Ah, Classics. How I miss thee.
While some might argue that Combiner Wars and Titans Return are a new Golden Age for mainline Transformers, my heart will forever be tied up in the early days of CHUG, when the acronym almost made sense. We’re firmly in the days of CHUG+ ( CHUGURTSFOCLCWUWTR just doesn’t roll off the tongue) now, and it’s up to the individual collector what goes where in their personal collection, whether they keep the Titans Return collection with their line-wide Headmaster play pattern as a separate toyline or mix it all in together.
It’s taken us a while to move away from the 1984-1986 characters, but even with the mining of the 1987-1989 mainline, there are still some characters too obscure for mainline release. Thanks to the likes of Hero X / Million Publishing, and the late Transformers Collectors Club, those bases are covered. In the last few years we’ve had figures such as Dogfight, Carzap, Go-Shooter, Shouki, Windsweeper and even a half-decent official Impactor. That’s pretty obscure!
Today we’re looking at two of my favourites from the TFCC subscription service; Krok and Treadbolt, homages to two Decepticons from the Action Master era.
But first, what is an Action Master? On one hand it’s a toy company looking at the success of 3 & 3/4 inch action figures and trying to compete, on the other it’s a nonsensical way of killing the Unique Selling Point of the TF range; transforming toys. At the time several hardcore TF fans were detractors of this failed marketing gimmick, a feeling which for many continues to this day. However I feel the line is not without merit and introduced some interesting characters and story-line potential, with the more-powerful Nucleon powered bodies coming at the expense of the characters transformation becoming a focus of the comic series.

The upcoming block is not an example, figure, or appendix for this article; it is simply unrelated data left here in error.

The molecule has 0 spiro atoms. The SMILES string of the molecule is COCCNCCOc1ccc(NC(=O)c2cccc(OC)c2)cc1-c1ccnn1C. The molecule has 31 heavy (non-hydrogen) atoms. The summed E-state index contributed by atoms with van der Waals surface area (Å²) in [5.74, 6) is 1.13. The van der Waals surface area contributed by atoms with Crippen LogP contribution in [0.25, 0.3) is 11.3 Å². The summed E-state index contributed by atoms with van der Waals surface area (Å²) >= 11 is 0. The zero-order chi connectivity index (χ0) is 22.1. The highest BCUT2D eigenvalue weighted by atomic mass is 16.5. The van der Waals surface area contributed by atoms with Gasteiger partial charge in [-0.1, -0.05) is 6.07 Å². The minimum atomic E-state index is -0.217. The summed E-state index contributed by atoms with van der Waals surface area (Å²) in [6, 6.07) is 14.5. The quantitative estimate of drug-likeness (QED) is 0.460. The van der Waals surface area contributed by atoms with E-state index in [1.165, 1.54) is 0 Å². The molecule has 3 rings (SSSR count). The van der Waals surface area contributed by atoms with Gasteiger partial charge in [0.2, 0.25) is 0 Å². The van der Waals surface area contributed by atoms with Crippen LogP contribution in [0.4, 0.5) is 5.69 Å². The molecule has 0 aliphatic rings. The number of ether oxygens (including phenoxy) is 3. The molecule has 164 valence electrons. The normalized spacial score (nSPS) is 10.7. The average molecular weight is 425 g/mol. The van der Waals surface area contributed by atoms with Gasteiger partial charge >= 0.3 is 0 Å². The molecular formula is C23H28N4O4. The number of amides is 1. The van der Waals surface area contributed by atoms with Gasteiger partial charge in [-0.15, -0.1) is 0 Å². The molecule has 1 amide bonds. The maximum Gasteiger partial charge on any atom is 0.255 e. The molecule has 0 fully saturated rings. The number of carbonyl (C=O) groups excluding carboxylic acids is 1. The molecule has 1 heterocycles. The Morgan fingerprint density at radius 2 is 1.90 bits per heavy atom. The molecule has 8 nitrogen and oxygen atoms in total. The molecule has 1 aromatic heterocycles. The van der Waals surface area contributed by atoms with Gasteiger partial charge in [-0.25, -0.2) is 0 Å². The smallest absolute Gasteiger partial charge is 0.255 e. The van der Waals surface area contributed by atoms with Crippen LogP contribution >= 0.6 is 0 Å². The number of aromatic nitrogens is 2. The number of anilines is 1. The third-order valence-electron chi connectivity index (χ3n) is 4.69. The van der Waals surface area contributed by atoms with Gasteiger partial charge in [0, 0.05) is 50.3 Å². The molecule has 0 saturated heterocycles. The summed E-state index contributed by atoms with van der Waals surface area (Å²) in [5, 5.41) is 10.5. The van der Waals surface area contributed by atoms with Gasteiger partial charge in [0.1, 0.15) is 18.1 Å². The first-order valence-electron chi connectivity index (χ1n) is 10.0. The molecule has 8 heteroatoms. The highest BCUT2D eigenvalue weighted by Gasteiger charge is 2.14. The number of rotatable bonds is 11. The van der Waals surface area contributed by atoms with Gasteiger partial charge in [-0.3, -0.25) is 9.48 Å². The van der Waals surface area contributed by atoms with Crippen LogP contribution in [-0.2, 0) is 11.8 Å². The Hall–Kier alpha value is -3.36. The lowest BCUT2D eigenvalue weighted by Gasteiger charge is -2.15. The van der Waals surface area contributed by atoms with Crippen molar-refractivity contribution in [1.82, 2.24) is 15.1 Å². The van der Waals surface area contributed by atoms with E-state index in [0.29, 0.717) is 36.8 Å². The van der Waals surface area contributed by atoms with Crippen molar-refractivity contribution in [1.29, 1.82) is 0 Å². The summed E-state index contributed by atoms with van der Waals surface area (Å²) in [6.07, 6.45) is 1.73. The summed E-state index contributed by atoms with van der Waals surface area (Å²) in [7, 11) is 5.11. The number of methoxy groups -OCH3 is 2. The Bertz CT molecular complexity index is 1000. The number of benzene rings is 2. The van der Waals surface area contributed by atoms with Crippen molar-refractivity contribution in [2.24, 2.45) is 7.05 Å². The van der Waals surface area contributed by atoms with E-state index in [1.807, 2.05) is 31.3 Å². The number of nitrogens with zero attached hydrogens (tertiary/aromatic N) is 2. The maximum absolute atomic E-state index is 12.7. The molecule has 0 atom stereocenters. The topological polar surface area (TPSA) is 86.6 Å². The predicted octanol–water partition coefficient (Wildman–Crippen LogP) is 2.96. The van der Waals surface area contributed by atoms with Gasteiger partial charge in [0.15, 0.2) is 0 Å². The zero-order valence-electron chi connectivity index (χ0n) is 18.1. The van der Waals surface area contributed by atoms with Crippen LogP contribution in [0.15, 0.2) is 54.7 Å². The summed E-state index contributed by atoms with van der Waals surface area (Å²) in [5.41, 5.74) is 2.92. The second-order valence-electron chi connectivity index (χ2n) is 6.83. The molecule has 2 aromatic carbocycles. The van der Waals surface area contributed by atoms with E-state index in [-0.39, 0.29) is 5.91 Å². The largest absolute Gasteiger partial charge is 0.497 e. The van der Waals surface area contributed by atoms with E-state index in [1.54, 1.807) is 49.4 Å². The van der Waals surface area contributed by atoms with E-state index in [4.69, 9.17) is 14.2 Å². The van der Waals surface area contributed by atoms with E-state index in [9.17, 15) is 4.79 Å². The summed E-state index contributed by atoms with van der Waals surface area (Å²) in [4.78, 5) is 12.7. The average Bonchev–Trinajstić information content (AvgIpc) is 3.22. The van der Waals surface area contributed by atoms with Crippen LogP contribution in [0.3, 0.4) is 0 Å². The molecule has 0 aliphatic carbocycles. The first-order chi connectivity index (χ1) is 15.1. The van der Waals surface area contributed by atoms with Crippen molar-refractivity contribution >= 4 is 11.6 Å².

Treadshot was also released in 1990 during the first wave of Action Master releases, like
all most AMs he doesn’t transform, however his partner Catgut does. Sort of. One of the best things about the Action Master range was the introduction of new characters rather than just sticking to the core Season One crew, and the detailing and imagination used to create these new characters is fertile ground indeed, ground which is only recently being used. Rather than just tooling generic non-transforming robots, these new characters are imagined as if they also had alt. modes which they gave up for more powerful Nucleon powered bodies.
Catgut transforms from robotic cat to a Pulse Demagnetizer rifle, although whether there is any advantage to this over Treadshot just holding his own gun rather than plugging it into the repositioned spine of a robot cat is anyone’s guess. Although the gun-mode makes little sense, Action Master fans like myself were pleased when Catgut was included with the modern update.
As part of the Transformers Collectors Club Subscription Service 2.0, Treadshot was re-imagined as a fully transforming deluxe figure. Taking inspiration from the gun chest on Treadshot (thought by some to be inspired by the non-Takara .357 Magnum Robo which was later released in Gig’s Trasformer line as Highway Patrol Robo), Generations Warpath was chosen as the base figure for this update.